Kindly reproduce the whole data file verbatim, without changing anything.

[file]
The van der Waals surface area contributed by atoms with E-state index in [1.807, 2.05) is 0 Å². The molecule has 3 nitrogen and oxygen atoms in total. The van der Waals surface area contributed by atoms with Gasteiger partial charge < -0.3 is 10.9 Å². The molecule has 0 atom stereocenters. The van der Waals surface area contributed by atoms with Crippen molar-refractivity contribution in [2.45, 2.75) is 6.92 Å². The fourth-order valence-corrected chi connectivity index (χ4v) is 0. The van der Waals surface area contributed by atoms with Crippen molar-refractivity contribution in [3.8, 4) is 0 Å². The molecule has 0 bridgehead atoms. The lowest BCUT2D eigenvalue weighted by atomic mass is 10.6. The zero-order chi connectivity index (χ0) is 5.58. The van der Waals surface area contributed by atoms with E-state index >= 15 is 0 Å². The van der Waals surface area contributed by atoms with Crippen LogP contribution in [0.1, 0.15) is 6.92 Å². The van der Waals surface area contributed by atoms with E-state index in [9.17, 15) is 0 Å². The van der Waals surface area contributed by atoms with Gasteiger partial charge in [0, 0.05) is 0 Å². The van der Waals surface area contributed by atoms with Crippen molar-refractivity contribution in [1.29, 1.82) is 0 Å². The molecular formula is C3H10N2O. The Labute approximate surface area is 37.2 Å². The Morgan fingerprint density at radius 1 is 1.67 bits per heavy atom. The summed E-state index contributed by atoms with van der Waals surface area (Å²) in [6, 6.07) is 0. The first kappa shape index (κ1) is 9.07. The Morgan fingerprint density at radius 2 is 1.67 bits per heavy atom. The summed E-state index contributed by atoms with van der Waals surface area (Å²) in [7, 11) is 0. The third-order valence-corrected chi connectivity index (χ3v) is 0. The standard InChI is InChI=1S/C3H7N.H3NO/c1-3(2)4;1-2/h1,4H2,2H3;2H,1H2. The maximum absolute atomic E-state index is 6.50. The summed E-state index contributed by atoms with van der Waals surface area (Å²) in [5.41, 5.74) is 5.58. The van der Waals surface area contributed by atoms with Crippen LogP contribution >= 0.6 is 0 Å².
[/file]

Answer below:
The van der Waals surface area contributed by atoms with E-state index in [1.807, 2.05) is 0 Å². The molecule has 3 nitrogen and oxygen atoms in total. The van der Waals surface area contributed by atoms with Gasteiger partial charge < -0.3 is 10.9 Å². The molecule has 0 atom stereocenters. The van der Waals surface area contributed by atoms with Crippen molar-refractivity contribution in [2.45, 2.75) is 6.92 Å². The fourth-order valence-corrected chi connectivity index (χ4v) is 0. The van der Waals surface area contributed by atoms with Crippen molar-refractivity contribution in [3.8, 4) is 0 Å². The molecule has 0 bridgehead atoms. The lowest BCUT2D eigenvalue weighted by atomic mass is 10.6. The zero-order chi connectivity index (χ0) is 5.58. The van der Waals surface area contributed by atoms with E-state index >= 15 is 0 Å². The van der Waals surface area contributed by atoms with Crippen LogP contribution in [0.1, 0.15) is 6.92 Å². The van der Waals surface area contributed by atoms with E-state index in [9.17, 15) is 0 Å². The van der Waals surface area contributed by atoms with Gasteiger partial charge in [0, 0.05) is 0 Å². The van der Waals surface area contributed by atoms with Crippen molar-refractivity contribution in [1.29, 1.82) is 0 Å². The molecular formula is C3H10N2O. The Labute approximate surface area is 37.2 Å². The Morgan fingerprint density at radius 1 is 1.67 bits per heavy atom. The summed E-state index contributed by atoms with van der Waals surface area (Å²) in [6, 6.07) is 0. The first kappa shape index (κ1) is 9.07. The Morgan fingerprint density at radius 2 is 1.67 bits per heavy atom. The summed E-state index contributed by atoms with van der Waals surface area (Å²) in [7, 11) is 0. The third-order valence-corrected chi connectivity index (χ3v) is 0. The standard InChI is InChI=1S/C3H7N.H3NO/c1-3(2)4;1-2/h1,4H2,2H3;2H,1H2. The maximum absolute atomic E-state index is 6.50. The summed E-state index contributed by atoms with van der Waals surface area (Å²) in [5.41, 5.74) is 5.58. The van der Waals surface area contributed by atoms with Crippen LogP contribution >= 0.6 is 0 Å².